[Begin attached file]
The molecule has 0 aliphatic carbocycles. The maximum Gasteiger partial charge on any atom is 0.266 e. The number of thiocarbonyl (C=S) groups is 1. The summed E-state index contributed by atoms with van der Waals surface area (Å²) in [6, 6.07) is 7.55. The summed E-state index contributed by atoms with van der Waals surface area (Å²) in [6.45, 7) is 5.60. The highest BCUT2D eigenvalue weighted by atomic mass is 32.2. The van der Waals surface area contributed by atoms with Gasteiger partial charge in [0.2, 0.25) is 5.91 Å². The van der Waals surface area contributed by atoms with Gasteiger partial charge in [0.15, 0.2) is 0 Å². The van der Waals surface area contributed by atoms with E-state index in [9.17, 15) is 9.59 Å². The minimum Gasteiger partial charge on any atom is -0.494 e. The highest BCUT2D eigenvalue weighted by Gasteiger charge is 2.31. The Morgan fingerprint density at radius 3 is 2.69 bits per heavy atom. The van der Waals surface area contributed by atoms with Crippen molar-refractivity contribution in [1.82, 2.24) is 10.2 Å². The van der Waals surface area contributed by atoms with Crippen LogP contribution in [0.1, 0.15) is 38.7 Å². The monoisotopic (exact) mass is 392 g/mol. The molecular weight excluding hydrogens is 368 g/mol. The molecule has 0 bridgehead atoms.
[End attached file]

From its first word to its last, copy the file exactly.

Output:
The molecule has 0 aliphatic carbocycles. The maximum Gasteiger partial charge on any atom is 0.266 e. The number of thiocarbonyl (C=S) groups is 1. The summed E-state index contributed by atoms with van der Waals surface area (Å²) in [6, 6.07) is 7.55. The summed E-state index contributed by atoms with van der Waals surface area (Å²) in [6.45, 7) is 5.60. The highest BCUT2D eigenvalue weighted by atomic mass is 32.2. The van der Waals surface area contributed by atoms with Gasteiger partial charge in [0.2, 0.25) is 5.91 Å². The van der Waals surface area contributed by atoms with Gasteiger partial charge in [0.15, 0.2) is 0 Å². The van der Waals surface area contributed by atoms with E-state index in [9.17, 15) is 9.59 Å². The minimum Gasteiger partial charge on any atom is -0.494 e. The highest BCUT2D eigenvalue weighted by Gasteiger charge is 2.31. The Morgan fingerprint density at radius 3 is 2.69 bits per heavy atom. The van der Waals surface area contributed by atoms with Crippen molar-refractivity contribution in [1.82, 2.24) is 10.2 Å². The van der Waals surface area contributed by atoms with Crippen LogP contribution in [0.1, 0.15) is 38.7 Å². The monoisotopic (exact) mass is 392 g/mol. The molecular weight excluding hydrogens is 368 g/mol. The molecule has 0 bridgehead atoms.